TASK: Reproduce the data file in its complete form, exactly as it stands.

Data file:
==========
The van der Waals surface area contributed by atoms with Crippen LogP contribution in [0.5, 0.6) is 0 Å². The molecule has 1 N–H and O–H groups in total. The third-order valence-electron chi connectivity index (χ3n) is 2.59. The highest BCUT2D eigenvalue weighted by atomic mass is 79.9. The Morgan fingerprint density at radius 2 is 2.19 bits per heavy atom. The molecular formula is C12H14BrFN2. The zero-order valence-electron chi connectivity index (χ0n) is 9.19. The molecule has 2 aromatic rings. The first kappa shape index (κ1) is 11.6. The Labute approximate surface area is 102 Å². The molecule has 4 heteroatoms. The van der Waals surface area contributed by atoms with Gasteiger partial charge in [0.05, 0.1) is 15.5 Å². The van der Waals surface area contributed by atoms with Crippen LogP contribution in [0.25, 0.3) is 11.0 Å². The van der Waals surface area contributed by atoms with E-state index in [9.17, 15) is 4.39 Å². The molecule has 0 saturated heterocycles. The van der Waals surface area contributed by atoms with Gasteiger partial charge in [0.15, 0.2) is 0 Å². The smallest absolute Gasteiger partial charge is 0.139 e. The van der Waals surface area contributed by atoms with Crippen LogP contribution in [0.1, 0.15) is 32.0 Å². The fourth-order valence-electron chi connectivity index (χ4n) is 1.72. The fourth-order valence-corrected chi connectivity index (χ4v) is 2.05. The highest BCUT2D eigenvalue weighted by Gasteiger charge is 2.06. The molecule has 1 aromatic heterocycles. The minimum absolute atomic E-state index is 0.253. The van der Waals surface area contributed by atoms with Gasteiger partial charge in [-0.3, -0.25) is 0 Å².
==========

The van der Waals surface area contributed by atoms with Crippen LogP contribution in [0.5, 0.6) is 0 Å². The molecule has 1 N–H and O–H groups in total. The third-order valence-electron chi connectivity index (χ3n) is 2.59. The highest BCUT2D eigenvalue weighted by atomic mass is 79.9. The Morgan fingerprint density at radius 2 is 2.19 bits per heavy atom. The molecular formula is C12H14BrFN2. The zero-order valence-electron chi connectivity index (χ0n) is 9.19. The molecule has 2 aromatic rings. The first kappa shape index (κ1) is 11.6. The Labute approximate surface area is 102 Å². The molecule has 4 heteroatoms. The van der Waals surface area contributed by atoms with Gasteiger partial charge in [0.05, 0.1) is 15.5 Å². The van der Waals surface area contributed by atoms with Crippen LogP contribution in [0.25, 0.3) is 11.0 Å². The van der Waals surface area contributed by atoms with E-state index in [9.17, 15) is 4.39 Å². The molecule has 0 saturated heterocycles. The van der Waals surface area contributed by atoms with Gasteiger partial charge in [0.15, 0.2) is 0 Å². The smallest absolute Gasteiger partial charge is 0.139 e. The van der Waals surface area contributed by atoms with Crippen LogP contribution in [0.1, 0.15) is 32.0 Å². The fourth-order valence-electron chi connectivity index (χ4n) is 1.72. The fourth-order valence-corrected chi connectivity index (χ4v) is 2.05. The highest BCUT2D eigenvalue weighted by Gasteiger charge is 2.06. The molecule has 1 aromatic heterocycles. The minimum absolute atomic E-state index is 0.253. The van der Waals surface area contributed by atoms with Gasteiger partial charge in [-0.3, -0.25) is 0 Å².